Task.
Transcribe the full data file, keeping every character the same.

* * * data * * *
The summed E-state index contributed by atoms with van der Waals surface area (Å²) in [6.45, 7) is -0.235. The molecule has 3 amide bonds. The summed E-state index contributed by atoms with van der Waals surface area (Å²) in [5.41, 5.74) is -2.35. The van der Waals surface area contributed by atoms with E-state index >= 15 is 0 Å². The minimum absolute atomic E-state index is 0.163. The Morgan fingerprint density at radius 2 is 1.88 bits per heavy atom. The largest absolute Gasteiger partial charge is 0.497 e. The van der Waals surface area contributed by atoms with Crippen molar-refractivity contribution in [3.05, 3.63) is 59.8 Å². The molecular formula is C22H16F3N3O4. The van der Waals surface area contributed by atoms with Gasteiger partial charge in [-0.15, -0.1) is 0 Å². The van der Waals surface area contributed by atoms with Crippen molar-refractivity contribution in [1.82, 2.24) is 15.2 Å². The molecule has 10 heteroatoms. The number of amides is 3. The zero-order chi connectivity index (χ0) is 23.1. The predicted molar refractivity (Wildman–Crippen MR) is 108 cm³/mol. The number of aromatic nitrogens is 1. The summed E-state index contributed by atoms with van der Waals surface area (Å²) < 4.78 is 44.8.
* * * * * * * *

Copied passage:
The summed E-state index contributed by atoms with van der Waals surface area (Å²) in [6.45, 7) is -0.235. The molecule has 3 amide bonds. The summed E-state index contributed by atoms with van der Waals surface area (Å²) in [5.41, 5.74) is -2.35. The van der Waals surface area contributed by atoms with E-state index >= 15 is 0 Å². The minimum absolute atomic E-state index is 0.163. The Morgan fingerprint density at radius 2 is 1.88 bits per heavy atom. The largest absolute Gasteiger partial charge is 0.497 e. The van der Waals surface area contributed by atoms with Crippen molar-refractivity contribution in [3.05, 3.63) is 59.8 Å². The molecular formula is C22H16F3N3O4. The van der Waals surface area contributed by atoms with Gasteiger partial charge in [-0.15, -0.1) is 0 Å². The van der Waals surface area contributed by atoms with Crippen molar-refractivity contribution in [1.82, 2.24) is 15.2 Å². The molecule has 10 heteroatoms. The number of amides is 3. The zero-order chi connectivity index (χ0) is 23.1. The predicted molar refractivity (Wildman–Crippen MR) is 108 cm³/mol. The number of aromatic nitrogens is 1. The summed E-state index contributed by atoms with van der Waals surface area (Å²) < 4.78 is 44.8.